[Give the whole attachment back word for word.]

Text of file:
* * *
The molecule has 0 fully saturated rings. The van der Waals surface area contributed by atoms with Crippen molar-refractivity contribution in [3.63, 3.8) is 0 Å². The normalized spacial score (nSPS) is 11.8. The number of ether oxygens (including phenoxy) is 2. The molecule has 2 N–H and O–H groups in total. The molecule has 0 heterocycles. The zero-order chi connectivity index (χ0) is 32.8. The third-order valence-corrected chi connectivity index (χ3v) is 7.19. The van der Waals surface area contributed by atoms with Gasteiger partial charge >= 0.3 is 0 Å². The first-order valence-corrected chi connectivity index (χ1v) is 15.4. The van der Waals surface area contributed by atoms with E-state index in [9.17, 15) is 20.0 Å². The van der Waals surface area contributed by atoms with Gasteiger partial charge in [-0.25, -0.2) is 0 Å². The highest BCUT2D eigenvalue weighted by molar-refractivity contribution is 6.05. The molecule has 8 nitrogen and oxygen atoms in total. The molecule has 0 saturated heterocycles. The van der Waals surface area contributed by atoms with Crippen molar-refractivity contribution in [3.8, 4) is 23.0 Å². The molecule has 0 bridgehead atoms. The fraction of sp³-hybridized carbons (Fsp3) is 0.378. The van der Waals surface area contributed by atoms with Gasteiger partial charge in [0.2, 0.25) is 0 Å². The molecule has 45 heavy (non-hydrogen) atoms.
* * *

The molecule has 0 fully saturated rings. The van der Waals surface area contributed by atoms with Crippen molar-refractivity contribution in [3.63, 3.8) is 0 Å². The normalized spacial score (nSPS) is 11.8. The number of ether oxygens (including phenoxy) is 2. The molecule has 2 N–H and O–H groups in total. The molecule has 0 heterocycles. The zero-order chi connectivity index (χ0) is 32.8. The third-order valence-corrected chi connectivity index (χ3v) is 7.19. The van der Waals surface area contributed by atoms with Gasteiger partial charge >= 0.3 is 0 Å². The first-order valence-corrected chi connectivity index (χ1v) is 15.4. The van der Waals surface area contributed by atoms with E-state index in [9.17, 15) is 20.0 Å². The van der Waals surface area contributed by atoms with Gasteiger partial charge in [-0.25, -0.2) is 0 Å². The highest BCUT2D eigenvalue weighted by molar-refractivity contribution is 6.05. The molecule has 8 nitrogen and oxygen atoms in total. The molecule has 0 saturated heterocycles. The van der Waals surface area contributed by atoms with Crippen molar-refractivity contribution in [3.8, 4) is 23.0 Å². The molecule has 0 bridgehead atoms. The fraction of sp³-hybridized carbons (Fsp3) is 0.378. The van der Waals surface area contributed by atoms with Gasteiger partial charge in [0.2, 0.25) is 0 Å². The molecule has 45 heavy (non-hydrogen) atoms.